study skills for adhd

Improving Study Skills for ADHD: Proven Strategies & Tips

Improving Study Skills for ADHD: Proven Strategies & Tips

Before we really dive into study skills for ADHD, I want to share a story about Cory. Cory was very gifted and flew through high school not really needing to study. He took a helpful prep course for ACT and College essays and got into a top 10 college. However, he did all of this without ever understanding the hardship of studying with ADHD. His natural talents enabled his procrastination and lack of structure. It wasn’t until the end of his first year when he was on academic probation did I meet Cory and his folks. They desperately wanted an executive functions coach that can teach Cory the needed study skills for ADHD. 

A Desire for Quick Tips & Immediate Improvements

Cory and his family wanted some fast-acting medicine: study skills for ADHD that would prevent the disaster they all wanted to avoid. At some point, every ADHD family comes to a juncture where they desire quick tips for studying with ADHD. However, the difficult realities of this all too common story is that there is no quick fix. ADHD study skills come harder than study skills for everyone else. There are innate cognitive factors that exist and the longer these factors are left alone, the harder it is to correct. Yet, much like other ADHD families, the anxiety of parents has enabled their child to get by. The most important task for Cory is to understand the importance of study skills for ADHD.

The Job of an ADHD Study Skills Coach

For Cory, he could not have waited long enough to escape the grueling rule of studying with ADHD under his parent’s roof. The constant reminders, tips for studying with ADHD that went nowhere, forced tutoring and therapy sessions was overwhelming. However, his parents never once let him experience failure. His first day of college was his release from his 18 year prison sentence, but after his first midterm, he realized something. In a room of very exceptional students, he lacked the study skills for ADHD to understand course content let alone pass his classes. Then, after weeks of lying to his parents about his success in college, he finally asked for help.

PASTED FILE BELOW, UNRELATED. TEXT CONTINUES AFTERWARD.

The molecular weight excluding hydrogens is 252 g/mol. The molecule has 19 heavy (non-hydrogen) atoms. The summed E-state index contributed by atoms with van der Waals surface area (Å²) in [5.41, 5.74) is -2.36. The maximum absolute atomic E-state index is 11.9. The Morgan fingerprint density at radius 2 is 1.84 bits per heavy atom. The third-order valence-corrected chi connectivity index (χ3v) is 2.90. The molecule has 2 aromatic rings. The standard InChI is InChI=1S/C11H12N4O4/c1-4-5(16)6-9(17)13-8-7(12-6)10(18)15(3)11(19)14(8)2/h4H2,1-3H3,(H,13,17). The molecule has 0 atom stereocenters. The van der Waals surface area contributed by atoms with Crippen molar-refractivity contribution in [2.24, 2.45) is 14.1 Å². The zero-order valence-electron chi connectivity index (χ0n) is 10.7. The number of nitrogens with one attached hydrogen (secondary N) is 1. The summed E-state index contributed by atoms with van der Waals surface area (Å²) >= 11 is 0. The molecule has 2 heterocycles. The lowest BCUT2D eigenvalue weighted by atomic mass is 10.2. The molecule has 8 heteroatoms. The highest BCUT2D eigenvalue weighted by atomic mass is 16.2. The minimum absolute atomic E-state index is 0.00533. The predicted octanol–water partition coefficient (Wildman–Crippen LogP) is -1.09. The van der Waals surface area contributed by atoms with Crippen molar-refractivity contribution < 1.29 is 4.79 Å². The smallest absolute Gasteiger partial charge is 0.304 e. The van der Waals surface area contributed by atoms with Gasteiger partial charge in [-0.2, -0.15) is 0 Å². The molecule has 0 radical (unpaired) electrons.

When I first met Cory and he told me his story, I described to him my job. As an ADHD study skills coach, my job wasn’t to just teach him study skills. It was to equip him with the ability to take control of his life. All of the tips for studying with ADHD won’t help if he didn’t understand this simple motivation. Moreover, there is no shame in failing his first semester. Only when Cory has felt failure and a desire to improve will he have the motivation for studying with ADHD. Hopefully, this story gives those reading my tip for studying with ADHD some solace in their own struggles.

What Single Study Skill for ADHD Helped Cory

Similar to many studying with ADHD, Cory’s major struggle was procrastination. Like many of his peers, he tried methods like chunking, planning, and the pomodoro method. However, none of those could help him break his procrastination cycle once it started. And like many, the procrastination led to anxiety and eventually depression. What helped Cory was a shift in how went about his ADHD study skills. Instead of thinking about his chunks in terms of time, we broke down his chunks in terms of manageable tasks.